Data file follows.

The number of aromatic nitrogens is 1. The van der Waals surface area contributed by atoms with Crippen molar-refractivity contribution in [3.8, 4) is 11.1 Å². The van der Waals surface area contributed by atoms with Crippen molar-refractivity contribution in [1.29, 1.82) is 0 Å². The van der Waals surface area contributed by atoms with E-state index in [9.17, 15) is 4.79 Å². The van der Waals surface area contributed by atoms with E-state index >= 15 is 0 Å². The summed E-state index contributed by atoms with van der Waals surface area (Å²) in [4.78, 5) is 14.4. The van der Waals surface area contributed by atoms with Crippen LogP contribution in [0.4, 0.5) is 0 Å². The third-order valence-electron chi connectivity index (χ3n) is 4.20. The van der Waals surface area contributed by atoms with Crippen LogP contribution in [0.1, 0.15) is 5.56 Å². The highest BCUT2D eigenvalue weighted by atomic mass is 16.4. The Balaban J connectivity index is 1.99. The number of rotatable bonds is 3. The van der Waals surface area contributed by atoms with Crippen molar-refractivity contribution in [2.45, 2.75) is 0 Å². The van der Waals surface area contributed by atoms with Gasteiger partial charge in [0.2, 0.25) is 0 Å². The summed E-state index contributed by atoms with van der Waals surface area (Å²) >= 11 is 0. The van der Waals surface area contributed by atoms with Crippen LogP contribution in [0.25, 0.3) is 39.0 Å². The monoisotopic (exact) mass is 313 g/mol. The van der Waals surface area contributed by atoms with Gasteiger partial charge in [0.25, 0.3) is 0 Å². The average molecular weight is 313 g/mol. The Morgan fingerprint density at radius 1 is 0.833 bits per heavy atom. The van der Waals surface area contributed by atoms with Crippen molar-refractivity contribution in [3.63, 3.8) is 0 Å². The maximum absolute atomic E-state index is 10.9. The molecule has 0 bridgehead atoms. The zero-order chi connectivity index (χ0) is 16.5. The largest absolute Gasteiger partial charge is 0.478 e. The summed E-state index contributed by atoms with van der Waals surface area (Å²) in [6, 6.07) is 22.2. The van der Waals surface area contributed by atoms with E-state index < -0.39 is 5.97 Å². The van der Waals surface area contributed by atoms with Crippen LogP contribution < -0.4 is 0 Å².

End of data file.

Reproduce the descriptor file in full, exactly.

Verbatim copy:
The number of aromatic nitrogens is 1. The van der Waals surface area contributed by atoms with Crippen molar-refractivity contribution in [3.8, 4) is 11.1 Å². The van der Waals surface area contributed by atoms with Crippen molar-refractivity contribution in [1.29, 1.82) is 0 Å². The van der Waals surface area contributed by atoms with E-state index in [9.17, 15) is 4.79 Å². The van der Waals surface area contributed by atoms with E-state index >= 15 is 0 Å². The summed E-state index contributed by atoms with van der Waals surface area (Å²) in [4.78, 5) is 14.4. The van der Waals surface area contributed by atoms with Crippen LogP contribution in [0.4, 0.5) is 0 Å². The third-order valence-electron chi connectivity index (χ3n) is 4.20. The van der Waals surface area contributed by atoms with Crippen LogP contribution in [0.1, 0.15) is 5.56 Å². The highest BCUT2D eigenvalue weighted by atomic mass is 16.4. The Balaban J connectivity index is 1.99. The number of rotatable bonds is 3. The van der Waals surface area contributed by atoms with Crippen molar-refractivity contribution in [2.45, 2.75) is 0 Å². The van der Waals surface area contributed by atoms with Gasteiger partial charge in [0.2, 0.25) is 0 Å². The summed E-state index contributed by atoms with van der Waals surface area (Å²) >= 11 is 0. The van der Waals surface area contributed by atoms with Crippen LogP contribution in [0.25, 0.3) is 39.0 Å². The monoisotopic (exact) mass is 313 g/mol. The van der Waals surface area contributed by atoms with Gasteiger partial charge in [0.25, 0.3) is 0 Å². The average molecular weight is 313 g/mol. The Morgan fingerprint density at radius 1 is 0.833 bits per heavy atom. The van der Waals surface area contributed by atoms with Crippen molar-refractivity contribution in [3.63, 3.8) is 0 Å². The maximum absolute atomic E-state index is 10.9. The molecule has 0 bridgehead atoms. The zero-order chi connectivity index (χ0) is 16.5. The largest absolute Gasteiger partial charge is 0.478 e. The summed E-state index contributed by atoms with van der Waals surface area (Å²) in [6, 6.07) is 22.2. The van der Waals surface area contributed by atoms with E-state index < -0.39 is 5.97 Å². The van der Waals surface area contributed by atoms with Crippen LogP contribution < -0.4 is 0 Å².